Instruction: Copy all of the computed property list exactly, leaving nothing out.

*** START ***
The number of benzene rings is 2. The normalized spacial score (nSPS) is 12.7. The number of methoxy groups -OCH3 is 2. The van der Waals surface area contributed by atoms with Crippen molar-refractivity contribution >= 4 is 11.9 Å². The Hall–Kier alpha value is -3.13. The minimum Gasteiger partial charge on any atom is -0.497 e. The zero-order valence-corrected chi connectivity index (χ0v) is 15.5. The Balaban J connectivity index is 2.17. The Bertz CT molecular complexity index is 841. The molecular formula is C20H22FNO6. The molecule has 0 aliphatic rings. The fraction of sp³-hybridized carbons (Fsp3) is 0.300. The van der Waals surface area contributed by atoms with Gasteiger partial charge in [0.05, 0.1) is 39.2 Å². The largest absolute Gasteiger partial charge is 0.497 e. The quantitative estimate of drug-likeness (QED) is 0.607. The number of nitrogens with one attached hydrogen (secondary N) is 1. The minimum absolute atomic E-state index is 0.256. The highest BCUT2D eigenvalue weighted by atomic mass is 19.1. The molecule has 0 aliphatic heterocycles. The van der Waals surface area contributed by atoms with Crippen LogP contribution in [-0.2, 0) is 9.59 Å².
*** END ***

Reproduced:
The number of benzene rings is 2. The normalized spacial score (nSPS) is 12.7. The number of methoxy groups -OCH3 is 2. The van der Waals surface area contributed by atoms with Crippen molar-refractivity contribution >= 4 is 11.9 Å². The Hall–Kier alpha value is -3.13. The minimum Gasteiger partial charge on any atom is -0.497 e. The zero-order valence-corrected chi connectivity index (χ0v) is 15.5. The Balaban J connectivity index is 2.17. The Bertz CT molecular complexity index is 841. The molecular formula is C20H22FNO6. The molecule has 0 aliphatic rings. The fraction of sp³-hybridized carbons (Fsp3) is 0.300. The van der Waals surface area contributed by atoms with Gasteiger partial charge in [0.05, 0.1) is 39.2 Å². The largest absolute Gasteiger partial charge is 0.497 e. The quantitative estimate of drug-likeness (QED) is 0.607. The number of nitrogens with one attached hydrogen (secondary N) is 1. The minimum absolute atomic E-state index is 0.256. The highest BCUT2D eigenvalue weighted by atomic mass is 19.1. The molecule has 0 aliphatic heterocycles. The van der Waals surface area contributed by atoms with Crippen LogP contribution in [-0.2, 0) is 9.59 Å².